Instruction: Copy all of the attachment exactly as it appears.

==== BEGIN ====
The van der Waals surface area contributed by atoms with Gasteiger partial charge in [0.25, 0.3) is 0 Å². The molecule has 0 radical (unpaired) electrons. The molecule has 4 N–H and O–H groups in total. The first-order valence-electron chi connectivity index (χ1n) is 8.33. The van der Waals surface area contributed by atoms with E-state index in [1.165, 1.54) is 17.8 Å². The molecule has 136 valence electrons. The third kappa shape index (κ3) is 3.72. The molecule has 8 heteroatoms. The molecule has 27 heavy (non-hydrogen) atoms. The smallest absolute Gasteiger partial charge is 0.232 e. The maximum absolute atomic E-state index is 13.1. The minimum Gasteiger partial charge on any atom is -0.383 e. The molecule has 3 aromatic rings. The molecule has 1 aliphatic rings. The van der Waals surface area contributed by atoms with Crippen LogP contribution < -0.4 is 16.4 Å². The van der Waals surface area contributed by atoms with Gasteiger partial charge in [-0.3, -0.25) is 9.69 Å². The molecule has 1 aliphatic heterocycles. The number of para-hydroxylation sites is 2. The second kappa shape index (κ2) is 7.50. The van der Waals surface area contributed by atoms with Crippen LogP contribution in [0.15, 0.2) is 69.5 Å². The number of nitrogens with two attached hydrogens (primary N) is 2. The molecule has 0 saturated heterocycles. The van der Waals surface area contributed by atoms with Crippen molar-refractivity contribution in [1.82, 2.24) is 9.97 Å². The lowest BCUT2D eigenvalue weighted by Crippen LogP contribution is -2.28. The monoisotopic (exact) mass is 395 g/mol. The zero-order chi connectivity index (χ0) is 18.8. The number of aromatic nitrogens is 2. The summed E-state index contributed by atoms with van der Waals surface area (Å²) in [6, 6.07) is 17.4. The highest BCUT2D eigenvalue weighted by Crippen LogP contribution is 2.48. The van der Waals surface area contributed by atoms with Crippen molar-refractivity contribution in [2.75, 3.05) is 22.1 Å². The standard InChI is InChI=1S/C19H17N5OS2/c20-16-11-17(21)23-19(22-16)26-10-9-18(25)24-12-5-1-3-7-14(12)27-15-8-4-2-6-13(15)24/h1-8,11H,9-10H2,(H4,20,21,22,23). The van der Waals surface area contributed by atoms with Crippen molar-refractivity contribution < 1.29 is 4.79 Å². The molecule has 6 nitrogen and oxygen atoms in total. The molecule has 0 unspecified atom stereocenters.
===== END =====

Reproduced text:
The van der Waals surface area contributed by atoms with Gasteiger partial charge in [0.25, 0.3) is 0 Å². The molecule has 0 radical (unpaired) electrons. The molecule has 4 N–H and O–H groups in total. The first-order valence-electron chi connectivity index (χ1n) is 8.33. The van der Waals surface area contributed by atoms with E-state index in [1.165, 1.54) is 17.8 Å². The molecule has 136 valence electrons. The third kappa shape index (κ3) is 3.72. The molecule has 8 heteroatoms. The molecule has 27 heavy (non-hydrogen) atoms. The smallest absolute Gasteiger partial charge is 0.232 e. The maximum absolute atomic E-state index is 13.1. The minimum Gasteiger partial charge on any atom is -0.383 e. The molecule has 3 aromatic rings. The molecule has 1 aliphatic rings. The van der Waals surface area contributed by atoms with Crippen LogP contribution < -0.4 is 16.4 Å². The van der Waals surface area contributed by atoms with Gasteiger partial charge in [-0.3, -0.25) is 9.69 Å². The molecule has 1 aliphatic heterocycles. The number of para-hydroxylation sites is 2. The second kappa shape index (κ2) is 7.50. The van der Waals surface area contributed by atoms with Crippen LogP contribution in [0.15, 0.2) is 69.5 Å². The number of nitrogens with two attached hydrogens (primary N) is 2. The molecule has 0 saturated heterocycles. The van der Waals surface area contributed by atoms with Crippen molar-refractivity contribution in [1.82, 2.24) is 9.97 Å². The lowest BCUT2D eigenvalue weighted by Crippen LogP contribution is -2.28. The monoisotopic (exact) mass is 395 g/mol. The zero-order chi connectivity index (χ0) is 18.8. The number of aromatic nitrogens is 2. The summed E-state index contributed by atoms with van der Waals surface area (Å²) in [6, 6.07) is 17.4. The highest BCUT2D eigenvalue weighted by Crippen LogP contribution is 2.48. The van der Waals surface area contributed by atoms with Crippen molar-refractivity contribution in [2.75, 3.05) is 22.1 Å². The standard InChI is InChI=1S/C19H17N5OS2/c20-16-11-17(21)23-19(22-16)26-10-9-18(25)24-12-5-1-3-7-14(12)27-15-8-4-2-6-13(15)24/h1-8,11H,9-10H2,(H4,20,21,22,23). The van der Waals surface area contributed by atoms with Crippen molar-refractivity contribution < 1.29 is 4.79 Å². The molecule has 6 nitrogen and oxygen atoms in total. The molecule has 0 unspecified atom stereocenters.